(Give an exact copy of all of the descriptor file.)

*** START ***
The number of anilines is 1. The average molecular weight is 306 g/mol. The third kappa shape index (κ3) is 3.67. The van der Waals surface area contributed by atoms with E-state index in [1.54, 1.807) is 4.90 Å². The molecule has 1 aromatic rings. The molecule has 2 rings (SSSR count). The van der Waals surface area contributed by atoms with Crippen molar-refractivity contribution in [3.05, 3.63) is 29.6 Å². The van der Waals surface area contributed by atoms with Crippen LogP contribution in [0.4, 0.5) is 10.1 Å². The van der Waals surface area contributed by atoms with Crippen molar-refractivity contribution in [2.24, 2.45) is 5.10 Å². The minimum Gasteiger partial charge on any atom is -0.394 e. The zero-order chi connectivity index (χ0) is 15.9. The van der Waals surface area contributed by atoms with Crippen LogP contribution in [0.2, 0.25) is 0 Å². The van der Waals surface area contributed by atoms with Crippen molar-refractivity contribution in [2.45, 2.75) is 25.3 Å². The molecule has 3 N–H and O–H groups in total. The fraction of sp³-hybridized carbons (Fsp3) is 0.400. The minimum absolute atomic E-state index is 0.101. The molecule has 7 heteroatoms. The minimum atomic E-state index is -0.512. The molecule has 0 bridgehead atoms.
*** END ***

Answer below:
The number of anilines is 1. The average molecular weight is 306 g/mol. The third kappa shape index (κ3) is 3.67. The van der Waals surface area contributed by atoms with E-state index in [1.54, 1.807) is 4.90 Å². The molecule has 1 aromatic rings. The molecule has 2 rings (SSSR count). The van der Waals surface area contributed by atoms with Crippen molar-refractivity contribution in [3.05, 3.63) is 29.6 Å². The van der Waals surface area contributed by atoms with Crippen LogP contribution in [0.4, 0.5) is 10.1 Å². The van der Waals surface area contributed by atoms with Crippen molar-refractivity contribution in [2.24, 2.45) is 5.10 Å². The minimum Gasteiger partial charge on any atom is -0.394 e. The zero-order chi connectivity index (χ0) is 15.9. The van der Waals surface area contributed by atoms with Crippen LogP contribution in [0.2, 0.25) is 0 Å². The van der Waals surface area contributed by atoms with Crippen molar-refractivity contribution in [2.45, 2.75) is 25.3 Å². The molecule has 3 N–H and O–H groups in total. The fraction of sp³-hybridized carbons (Fsp3) is 0.400. The minimum absolute atomic E-state index is 0.101. The molecule has 7 heteroatoms. The minimum atomic E-state index is -0.512. The molecule has 0 bridgehead atoms.